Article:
Back in his radical days, former London mayor Ken Livingstone famously quipped that if voting changed anything, they would abolish it. It turns out that in Latin America, elections really do shake things up. The latest proof: Mauricio Funes, the standard bearer of the FMLN party — until not long ago a Marxist guerilla movement — has prevailed in El Salvador’s presidential election.
This is remarkable in a country that for as long as anyone remembers has been ruled, by hook or by crook, by a reactionary oligarchy. If the Salvadoran left’s close electoral victory is peacefully accepted — as it has been so far — it means that Latin America has truly come a long way.
Whether this profound change will be seen as a key moment in the consolidation of democracy in El Salvador, or as the beginning of a slide toward instability, will depend on Funes’ ability to balance two complex and contradictory imperatives: calling for moderation across the political spectrum while implementing the deep social transformations that El Salvador sorely needs. With nearly half the population below the poverty line, the country’s pervasive inequalities underlie its tumultuous political history, soaring crime levels and massive outward migration.
By all accounts a reasonable man, Funes faces an uphill battle in preaching moderation. He will preside over a deeply polarized country, where conservative forces find themselves outside the presidential palace for the first time ever. If the vicious tone of his opponent’s campaign offers any indication, Funes cannot count on the goodwill of those who have yet to learn how to behave like a loyal opposition.
More important, perhaps, is the new president’s relationship with his own allies. A political newcomer who did not participate in El Salvador’s civil war, Funes, along with all of the FMLN’s congressional candidates, was handpicked as presidential nominee behind closed doors by the party’s Political Commission, where diehard Marxist cadres still roam unchecked. The allegiance of the FMLN’s congressional caucus lies primarily with the party’s traditional structure and only accidentally with Funes.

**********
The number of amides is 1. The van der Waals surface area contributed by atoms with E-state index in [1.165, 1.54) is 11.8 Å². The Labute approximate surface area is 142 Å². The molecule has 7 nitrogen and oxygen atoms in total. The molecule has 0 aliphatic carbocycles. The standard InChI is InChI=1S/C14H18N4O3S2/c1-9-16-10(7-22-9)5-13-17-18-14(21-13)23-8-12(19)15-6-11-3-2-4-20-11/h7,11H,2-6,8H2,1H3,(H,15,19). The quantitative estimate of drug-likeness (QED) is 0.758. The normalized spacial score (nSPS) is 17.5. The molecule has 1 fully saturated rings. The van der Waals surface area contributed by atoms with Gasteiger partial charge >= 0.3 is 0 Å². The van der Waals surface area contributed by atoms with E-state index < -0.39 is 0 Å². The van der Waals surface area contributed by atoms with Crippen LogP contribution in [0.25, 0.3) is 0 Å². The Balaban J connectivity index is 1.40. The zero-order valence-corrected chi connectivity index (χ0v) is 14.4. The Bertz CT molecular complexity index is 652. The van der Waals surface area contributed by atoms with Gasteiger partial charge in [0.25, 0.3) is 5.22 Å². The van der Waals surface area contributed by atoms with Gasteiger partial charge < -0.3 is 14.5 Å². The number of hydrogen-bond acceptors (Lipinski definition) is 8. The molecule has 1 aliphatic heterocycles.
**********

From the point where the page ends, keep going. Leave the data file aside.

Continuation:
Even more forbidding are the constraints that Funes faces in pursuing a social reform agenda. To begin with, the FMLN is short of a congressional majority, which remains in the hands of its right-wing opponents ARENA and its long-time allies, the small PCN. Funes’ administration seems to be doomed to political gridlock, a chronic ailment of Latin America’s presidential regimes.
Moreover, the current economic downturn is creating especially severe problems for the Salvadoran economy. Remittances from the US accounted for roughly 17 percent of GDP last year, more than the country’s total exports. This vital source of capital is falling at an alarming rate — 8.4 percent year on year in January. Unsurprisingly, El Salvador’s economic growth forecast for this year has been cut to barely 1 percent.
The real problem, however, is less the economic contraction than the very limited room for maneuver that the government enjoys in a country that dollarized its economy in 2001. In the face of plummeting remittances and foreign investment, Funes will rapidly discover that dollarization without dollars is no fun.
Funes is a moderate voice in a country where there are few of them. He needs all the help he can get. The US, which still has significant clout over what happens in El Salvador, would do well to welcome his election and offer him tangible support for key social reforms.